Besepa ne konini ahahan, yɛtease no banyansafoɔ.Akan Proverb
The difference between the leaves of the white kola tree and the red kola tree is discerned by the wise child.
In 7th grade we were given an assessment to determine which mathematics track we would be assigned to. In the advanced track we would take Algebra I in the 8th grade, followed by Geometry in the 9th, Algebra II in the 10th, Pre-Calculus in the 11th, and finally AP Calculus our senior year. In the not-so-advanced track we would take Pre-Algebra in the 8th grade, followed by Algebra, Geometry, Algebra II, and then so-called “senior math” (Algebra III) during our senior year.
Up to that point I was an average student. I gave minimal effort in school to the point that every year I often wondered how I had made it past the previous grade. At that time I was much more concerned with playing basketball, riding my bike, and playing Sega Genesis. So you can imagine my surprise when the results of the assessment came in and I discovered that I had scored higher than many of my friends and classmates! Here I was, this mediocre student who had just scored higher than some of the smartest students in my class. I was excited. Although I had never cared before, now the possibility of taking advanced courses was giving me a sense of pride and confidence in my own abilities.
So you can imagine how shocked I was when my teacher informed me that I was being placed in the not-so-advanced track. Wait, what??? My teacher decided to hold me back in spite of my high score on the assessment. Ah yes, you can always depend on a white woman to destroy the spirit of a young Black boy. I was so confused. I had spent the past week bragging to my friends about how smart I was, and now I’m having to eat my words. Refusing to accept the outcome, I confronted the teacher and demanded an explanation of why I was not being promoted but some of my lower-scoring classmates were.
I just feel like you are not ready for the advanced track.– Ms. 7th Grade Dream Killer
And like that I was held back from the advanced track in mathematics. I took Pre-Algebra in the 8th grade. But due to being genetically gifted with a hard head I still refused to accept the outcome. After bad-mouthing my 7th grade teacher to some of the other teachers, I found out that there was a way that I could end up on the advanced track…I could double-up. That is, I could take both Algebra I and Geometry during my 9th grade year. Doing so would allow me to catch up with the advanced track in taking Algebra II during my 10th grade year, Pre-Calculus during my junior year, and AP Calculus during my senior year.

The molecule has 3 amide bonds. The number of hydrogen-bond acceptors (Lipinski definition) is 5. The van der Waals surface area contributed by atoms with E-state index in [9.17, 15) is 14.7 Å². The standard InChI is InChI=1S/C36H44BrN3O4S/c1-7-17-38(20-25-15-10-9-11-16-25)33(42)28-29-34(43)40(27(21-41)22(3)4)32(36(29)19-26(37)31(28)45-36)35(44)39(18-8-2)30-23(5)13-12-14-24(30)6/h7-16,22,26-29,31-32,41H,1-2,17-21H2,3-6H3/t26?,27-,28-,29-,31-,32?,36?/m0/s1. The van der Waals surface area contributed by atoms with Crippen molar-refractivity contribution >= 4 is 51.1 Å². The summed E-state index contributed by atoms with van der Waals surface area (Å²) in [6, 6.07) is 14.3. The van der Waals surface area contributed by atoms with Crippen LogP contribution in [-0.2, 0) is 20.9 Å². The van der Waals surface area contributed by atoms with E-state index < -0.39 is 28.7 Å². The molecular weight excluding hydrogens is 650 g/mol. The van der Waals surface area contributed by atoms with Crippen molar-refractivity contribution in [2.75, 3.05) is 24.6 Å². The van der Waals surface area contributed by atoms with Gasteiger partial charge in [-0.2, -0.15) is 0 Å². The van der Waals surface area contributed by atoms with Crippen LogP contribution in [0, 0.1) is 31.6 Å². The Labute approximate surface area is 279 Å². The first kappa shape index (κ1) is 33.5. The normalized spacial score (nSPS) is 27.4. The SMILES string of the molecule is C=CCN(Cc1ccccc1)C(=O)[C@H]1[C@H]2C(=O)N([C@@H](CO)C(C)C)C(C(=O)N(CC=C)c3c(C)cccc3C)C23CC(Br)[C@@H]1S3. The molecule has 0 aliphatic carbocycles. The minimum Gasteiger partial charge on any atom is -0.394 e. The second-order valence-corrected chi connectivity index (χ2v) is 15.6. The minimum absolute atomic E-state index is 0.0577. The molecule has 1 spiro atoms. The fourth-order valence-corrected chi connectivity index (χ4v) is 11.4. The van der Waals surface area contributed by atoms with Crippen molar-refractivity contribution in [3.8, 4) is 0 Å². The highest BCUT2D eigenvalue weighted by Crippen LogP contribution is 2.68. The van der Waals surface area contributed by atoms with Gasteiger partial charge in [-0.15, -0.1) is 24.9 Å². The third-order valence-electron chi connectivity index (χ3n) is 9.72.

So, double-up is what I did. I took Algebra I and Geometry in my freshman year and made A’s in both. That following year, my sophomore year, I was doing so well in mathematics that I began tutoring my peers in Algebra II. With newfound confidence and a growing reputation as a “smart” person I also began to excel in my other classes. Soon my peers were approaching for me for help in not only math and science classes, but also in our humanities and language arts classes as well. I had become a knowledge gangster.
In my senior year I doubled-up again and took both AP Calculus and AP Statistics, making A’s in both. I also took the AP exams in Calculus and Statistics and scored a 5 on both, gaining college credit for Calculus. I went on to graduate in the top 3 in my high school class, earn a degree in engineering, and to become registered as a Professional Engineer in the United States.
But my story isn’t unique. How many of us, our children, or our students have used society’s expectations of our failure as motivation to become great at the things that we do? But does that have to be the case? If we are such masters at turning lemons into lemonade then just imagine what we can do with oranges, mangoes, watermelons, or other sweet fruits of positive motivation. Let your mental juices flow to that thought.
A true educator knows the difference between a student who is unmotivated or unchallenged and a student without the potential to succeed. Let us show you what that difference feels like.